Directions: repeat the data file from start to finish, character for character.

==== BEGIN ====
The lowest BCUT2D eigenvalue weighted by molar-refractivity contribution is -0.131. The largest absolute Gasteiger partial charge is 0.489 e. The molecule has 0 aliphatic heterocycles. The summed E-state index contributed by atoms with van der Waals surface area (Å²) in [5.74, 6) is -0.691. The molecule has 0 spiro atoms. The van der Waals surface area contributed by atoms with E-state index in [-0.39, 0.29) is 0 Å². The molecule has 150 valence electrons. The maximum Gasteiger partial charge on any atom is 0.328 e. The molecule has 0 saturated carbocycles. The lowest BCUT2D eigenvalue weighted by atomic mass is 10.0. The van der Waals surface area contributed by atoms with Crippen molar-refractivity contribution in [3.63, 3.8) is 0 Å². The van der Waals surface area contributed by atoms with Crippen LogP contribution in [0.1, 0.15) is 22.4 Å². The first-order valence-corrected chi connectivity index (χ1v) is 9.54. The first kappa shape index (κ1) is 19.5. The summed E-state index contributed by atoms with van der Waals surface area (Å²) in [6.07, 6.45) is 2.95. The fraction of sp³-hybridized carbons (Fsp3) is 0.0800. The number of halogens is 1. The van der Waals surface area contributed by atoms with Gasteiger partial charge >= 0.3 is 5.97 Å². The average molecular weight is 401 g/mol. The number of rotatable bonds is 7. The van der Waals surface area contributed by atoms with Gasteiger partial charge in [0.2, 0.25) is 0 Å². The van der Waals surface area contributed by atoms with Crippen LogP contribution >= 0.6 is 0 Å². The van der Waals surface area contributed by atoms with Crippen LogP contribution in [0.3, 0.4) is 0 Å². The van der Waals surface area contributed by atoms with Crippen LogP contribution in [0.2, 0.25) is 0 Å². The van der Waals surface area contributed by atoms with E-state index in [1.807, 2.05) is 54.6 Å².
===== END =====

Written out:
The lowest BCUT2D eigenvalue weighted by molar-refractivity contribution is -0.131. The largest absolute Gasteiger partial charge is 0.489 e. The molecule has 0 aliphatic heterocycles. The summed E-state index contributed by atoms with van der Waals surface area (Å²) in [5.74, 6) is -0.691. The molecule has 0 spiro atoms. The van der Waals surface area contributed by atoms with E-state index in [-0.39, 0.29) is 0 Å². The molecule has 150 valence electrons. The maximum Gasteiger partial charge on any atom is 0.328 e. The molecule has 0 saturated carbocycles. The lowest BCUT2D eigenvalue weighted by atomic mass is 10.0. The van der Waals surface area contributed by atoms with Crippen molar-refractivity contribution in [3.63, 3.8) is 0 Å². The van der Waals surface area contributed by atoms with Crippen LogP contribution in [0.1, 0.15) is 22.4 Å². The first-order valence-corrected chi connectivity index (χ1v) is 9.54. The first kappa shape index (κ1) is 19.5. The summed E-state index contributed by atoms with van der Waals surface area (Å²) in [6.07, 6.45) is 2.95. The fraction of sp³-hybridized carbons (Fsp3) is 0.0800. The number of halogens is 1. The van der Waals surface area contributed by atoms with Gasteiger partial charge >= 0.3 is 5.97 Å². The average molecular weight is 401 g/mol. The number of rotatable bonds is 7. The van der Waals surface area contributed by atoms with Gasteiger partial charge in [0.2, 0.25) is 0 Å². The van der Waals surface area contributed by atoms with Crippen LogP contribution >= 0.6 is 0 Å². The van der Waals surface area contributed by atoms with Crippen LogP contribution in [0.3, 0.4) is 0 Å². The van der Waals surface area contributed by atoms with Crippen LogP contribution in [0.2, 0.25) is 0 Å². The van der Waals surface area contributed by atoms with E-state index in [1.807, 2.05) is 54.6 Å².